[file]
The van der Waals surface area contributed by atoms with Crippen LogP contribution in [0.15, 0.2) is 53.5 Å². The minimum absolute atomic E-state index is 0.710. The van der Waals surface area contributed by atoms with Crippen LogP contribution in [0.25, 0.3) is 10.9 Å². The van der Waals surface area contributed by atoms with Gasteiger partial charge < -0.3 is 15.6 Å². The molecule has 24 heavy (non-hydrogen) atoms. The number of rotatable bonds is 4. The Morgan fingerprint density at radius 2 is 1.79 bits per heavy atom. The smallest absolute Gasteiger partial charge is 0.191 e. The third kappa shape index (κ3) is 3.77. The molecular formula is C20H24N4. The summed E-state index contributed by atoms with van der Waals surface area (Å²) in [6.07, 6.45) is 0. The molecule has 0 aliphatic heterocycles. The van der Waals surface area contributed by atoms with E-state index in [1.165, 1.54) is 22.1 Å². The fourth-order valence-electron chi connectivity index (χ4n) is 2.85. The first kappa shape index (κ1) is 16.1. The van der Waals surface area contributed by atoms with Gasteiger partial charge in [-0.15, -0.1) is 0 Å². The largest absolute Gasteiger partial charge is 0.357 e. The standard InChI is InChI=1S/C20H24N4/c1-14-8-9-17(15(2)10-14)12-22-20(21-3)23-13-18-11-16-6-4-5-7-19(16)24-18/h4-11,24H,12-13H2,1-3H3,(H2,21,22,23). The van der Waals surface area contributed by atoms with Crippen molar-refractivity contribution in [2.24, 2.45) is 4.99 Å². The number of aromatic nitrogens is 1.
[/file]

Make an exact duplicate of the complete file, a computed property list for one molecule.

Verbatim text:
The van der Waals surface area contributed by atoms with Crippen LogP contribution in [0.15, 0.2) is 53.5 Å². The minimum absolute atomic E-state index is 0.710. The van der Waals surface area contributed by atoms with Crippen LogP contribution in [0.25, 0.3) is 10.9 Å². The van der Waals surface area contributed by atoms with Gasteiger partial charge < -0.3 is 15.6 Å². The molecule has 24 heavy (non-hydrogen) atoms. The number of rotatable bonds is 4. The Morgan fingerprint density at radius 2 is 1.79 bits per heavy atom. The smallest absolute Gasteiger partial charge is 0.191 e. The third kappa shape index (κ3) is 3.77. The molecular formula is C20H24N4. The summed E-state index contributed by atoms with van der Waals surface area (Å²) in [6.07, 6.45) is 0. The molecule has 0 aliphatic heterocycles. The van der Waals surface area contributed by atoms with E-state index in [1.165, 1.54) is 22.1 Å². The fourth-order valence-electron chi connectivity index (χ4n) is 2.85. The first kappa shape index (κ1) is 16.1. The van der Waals surface area contributed by atoms with Gasteiger partial charge in [-0.15, -0.1) is 0 Å². The largest absolute Gasteiger partial charge is 0.357 e. The standard InChI is InChI=1S/C20H24N4/c1-14-8-9-17(15(2)10-14)12-22-20(21-3)23-13-18-11-16-6-4-5-7-19(16)24-18/h4-11,24H,12-13H2,1-3H3,(H2,21,22,23). The van der Waals surface area contributed by atoms with Crippen molar-refractivity contribution in [2.24, 2.45) is 4.99 Å². The number of aromatic nitrogens is 1.